One of the most common operations in computational chemistry is finding stationary points in energy surfaces based on local gradients and curvatures. In 1989, a group of researchers published a paper describing a computationaly efficent algorithm for exploring energy surfaces [doi: 10.1063/1.458435]. The most important thing to remember with walking on surfaces is that we only have local information about the energy surface. Therefore every calculation and step must take place within a set distance of the initial location. One trick employed to reduce required computation is the local quadratic approximation.

Another variable to consider is the step size. A short step size will require more iterations to cover the same distance as a longer step, but will be more accurate. Long step sizes tend to overshoot the target location. While this makes sense, some mathematical justification would improve the quality of the paper.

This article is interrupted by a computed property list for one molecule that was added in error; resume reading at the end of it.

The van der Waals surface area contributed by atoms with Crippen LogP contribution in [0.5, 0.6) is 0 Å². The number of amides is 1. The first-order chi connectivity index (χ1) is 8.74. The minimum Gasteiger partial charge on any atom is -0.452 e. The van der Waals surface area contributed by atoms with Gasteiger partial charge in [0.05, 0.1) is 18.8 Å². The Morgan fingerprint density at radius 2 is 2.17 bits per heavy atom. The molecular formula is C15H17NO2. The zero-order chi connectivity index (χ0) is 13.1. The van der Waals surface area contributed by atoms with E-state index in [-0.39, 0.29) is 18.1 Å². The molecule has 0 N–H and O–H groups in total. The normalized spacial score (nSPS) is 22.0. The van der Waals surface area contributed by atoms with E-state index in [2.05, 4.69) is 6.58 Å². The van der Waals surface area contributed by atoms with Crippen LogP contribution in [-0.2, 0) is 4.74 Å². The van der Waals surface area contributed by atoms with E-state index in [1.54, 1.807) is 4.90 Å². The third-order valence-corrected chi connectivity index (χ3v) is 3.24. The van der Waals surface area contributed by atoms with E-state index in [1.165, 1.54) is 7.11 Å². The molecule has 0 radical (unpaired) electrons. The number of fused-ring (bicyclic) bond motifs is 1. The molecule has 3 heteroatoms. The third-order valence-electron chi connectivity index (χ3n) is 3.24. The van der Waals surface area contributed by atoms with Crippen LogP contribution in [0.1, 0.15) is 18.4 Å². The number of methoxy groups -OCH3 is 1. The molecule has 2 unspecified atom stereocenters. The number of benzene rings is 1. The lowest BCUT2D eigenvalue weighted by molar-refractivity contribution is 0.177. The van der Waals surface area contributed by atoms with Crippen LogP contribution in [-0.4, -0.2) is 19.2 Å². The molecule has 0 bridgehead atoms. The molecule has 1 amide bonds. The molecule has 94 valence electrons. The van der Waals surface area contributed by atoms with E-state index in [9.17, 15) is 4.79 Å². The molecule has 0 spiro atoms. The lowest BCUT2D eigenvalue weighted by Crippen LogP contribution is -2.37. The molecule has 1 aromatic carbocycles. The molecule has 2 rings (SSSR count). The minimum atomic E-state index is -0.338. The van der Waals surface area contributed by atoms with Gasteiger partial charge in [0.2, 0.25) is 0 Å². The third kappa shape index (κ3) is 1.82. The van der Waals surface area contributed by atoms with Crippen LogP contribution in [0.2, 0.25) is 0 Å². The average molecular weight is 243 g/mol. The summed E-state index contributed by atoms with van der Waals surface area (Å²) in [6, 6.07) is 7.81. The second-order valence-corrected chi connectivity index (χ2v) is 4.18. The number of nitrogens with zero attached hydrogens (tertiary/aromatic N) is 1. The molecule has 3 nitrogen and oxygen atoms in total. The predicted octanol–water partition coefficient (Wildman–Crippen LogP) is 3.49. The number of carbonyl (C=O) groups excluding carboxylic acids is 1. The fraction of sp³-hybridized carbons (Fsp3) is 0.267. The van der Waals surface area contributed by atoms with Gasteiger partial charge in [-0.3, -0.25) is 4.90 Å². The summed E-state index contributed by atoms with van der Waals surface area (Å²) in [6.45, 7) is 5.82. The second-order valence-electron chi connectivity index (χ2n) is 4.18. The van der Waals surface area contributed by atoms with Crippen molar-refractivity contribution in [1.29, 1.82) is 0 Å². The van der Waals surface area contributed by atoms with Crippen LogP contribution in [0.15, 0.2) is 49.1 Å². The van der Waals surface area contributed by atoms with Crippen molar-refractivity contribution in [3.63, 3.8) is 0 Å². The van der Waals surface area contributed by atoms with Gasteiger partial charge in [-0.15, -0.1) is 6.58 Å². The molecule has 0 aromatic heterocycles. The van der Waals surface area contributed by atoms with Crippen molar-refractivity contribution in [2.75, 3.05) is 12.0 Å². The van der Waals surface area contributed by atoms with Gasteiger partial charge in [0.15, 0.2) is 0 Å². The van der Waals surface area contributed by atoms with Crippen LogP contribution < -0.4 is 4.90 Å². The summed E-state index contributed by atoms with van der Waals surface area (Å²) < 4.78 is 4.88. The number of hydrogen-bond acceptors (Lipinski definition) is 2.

To conclude the paper the authors provide an example application. They implement their algorithm and show that it matches the experimental results conducted in a chemistry lab. This step is important to show the feasibility of their method.

This paper is cited in most transition path papers, including Eric Vanden-Eijnden's paper String Method for the Study of Rare Events. Walking on Potential Energy Surfaces is a seminal work in the field of transition path theory and, more broadly, computational chemistry.